Goldblum hotness: 9/10

    He is shirtless for approximately 40% of this movie. There is absolutely zero reason for this. And when they go into the Russian baths, Liev Schrieber and that other guy wrap multiple towels around themselves—but not Goldblum; he slings a single towel low around his hips as if to say, “Is this the smallest towel you have?”

    Goldbluminess: 8/10

    A fear of assassination by the Russian government affords ample opportunity for Crazy Eyes and Rapid Monologuing, and even Yeltsin’s daughter gets to sample a touch of the Sexy Flippance. Unfortunately, there are no pianos in Russia.

  8. Goosebumps: Escape from Horrorland (PC game, 1996)

    Total Goldblum rating: 4/10

    Jeff Goldblum is a Dracula who insists on dancing with a prepubescent girl. Click on his pockets to retrieve important items!

    Goldblum presence: 2/10

    The clip provided is 15 minutes long; perhaps 5 of them are Goldblum. Given that total gameplay is presumably well over 15 minutes, that leaves a very low Goldblum percentage.

    Goldblum hotness: 6/10

    As is appropriate for a vampire, Goldblum oozes sexuality. Unfortunately, he does so to a 12-year-old.

    Goldbluminess: 5/10

    Because his dance partner hasn’t hit her growth spurt yet, he’s especially tall. But he can’t Rapid Monologue with those sparkly fangs in his mouth.

    (Source: io9.com)

  9. War Stories (2003)

    Total Goldblum Rating: 8/10

    In this TV movie (oh yes), Jeff Goldblum is a war correspondent in Uzbekistan whose journalistic neutrality is compromised when he and his partner are brought to The Cave in which Not Bin Laden is hiding. For some reason, Ed Begley Jr appears for about five minutes.

    Goldblum presence: 8/10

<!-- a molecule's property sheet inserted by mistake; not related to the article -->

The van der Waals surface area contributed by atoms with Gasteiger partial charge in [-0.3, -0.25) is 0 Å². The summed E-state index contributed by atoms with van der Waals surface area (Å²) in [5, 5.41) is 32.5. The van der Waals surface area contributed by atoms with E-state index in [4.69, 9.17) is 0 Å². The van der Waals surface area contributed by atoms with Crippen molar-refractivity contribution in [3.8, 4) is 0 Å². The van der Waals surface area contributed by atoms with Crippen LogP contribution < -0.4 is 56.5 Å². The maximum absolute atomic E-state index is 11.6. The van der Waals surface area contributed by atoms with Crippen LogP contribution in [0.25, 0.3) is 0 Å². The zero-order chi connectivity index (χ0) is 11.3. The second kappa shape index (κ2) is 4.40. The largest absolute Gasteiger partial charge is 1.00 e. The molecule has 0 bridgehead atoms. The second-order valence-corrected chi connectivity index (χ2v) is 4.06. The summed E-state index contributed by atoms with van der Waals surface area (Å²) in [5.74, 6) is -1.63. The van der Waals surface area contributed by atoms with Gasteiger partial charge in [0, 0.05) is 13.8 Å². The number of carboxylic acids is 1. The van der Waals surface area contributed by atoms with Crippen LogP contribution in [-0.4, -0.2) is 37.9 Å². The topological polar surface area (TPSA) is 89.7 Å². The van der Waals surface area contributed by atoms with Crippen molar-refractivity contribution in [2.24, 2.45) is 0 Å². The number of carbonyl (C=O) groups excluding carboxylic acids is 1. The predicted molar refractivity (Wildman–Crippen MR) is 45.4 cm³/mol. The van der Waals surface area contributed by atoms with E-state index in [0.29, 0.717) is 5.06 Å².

It’s mostly Goldblum, but sometimes we’re alone with his plucky young photographer.

    Goldblum hotness: 8/10

    Thank you, War Stories, for opening on a shirtless sleeping Goldblum and going on to feature an interrupted dalliance (with lovely promiscuous British reporter) and subsequent shirtless conversation (with plucky young photographer).

    Goldbluminess: 9/10

    Yes, yes, he’s tall, et cetera, but more importantly: He’s a war correspondent. In battle-torn central Asia. And yet, somehow, when he’s sad about the recent death of his previous partner, he finds a ballroom with a piano in it—and he plays the crap out of that piano. Soulfully.

  10. Man of the Year (2006)

    Total Goldblum Rating: 5/10

    Eeeeeevil Jeff Goldblum, corporate sleaze, tries to have Laura Linney killed when she tells Robin Williams—who is, and is not, Jon Stewart—that a glitch in EvilCo’s computer voting systems caused him to be falsely elected President.

    Goldblum presence: 2/10

    He’s in this movie for, possibly, three (evil) minutes total.

    Goldblum hotness: 7/10

    Very decent hair; very nice suits. The evilness lends a certain bad boy appeal.

    Goldbluminess: 7/10

    Those three minutes he’s on screen? He rapid monologues the whole time. He never stops talking. And in his scene with Laura Linney, he’s shot from below, because he’s very, very tall. Crazy “I’m Going to Have You Killed” Eyes also make an appearance.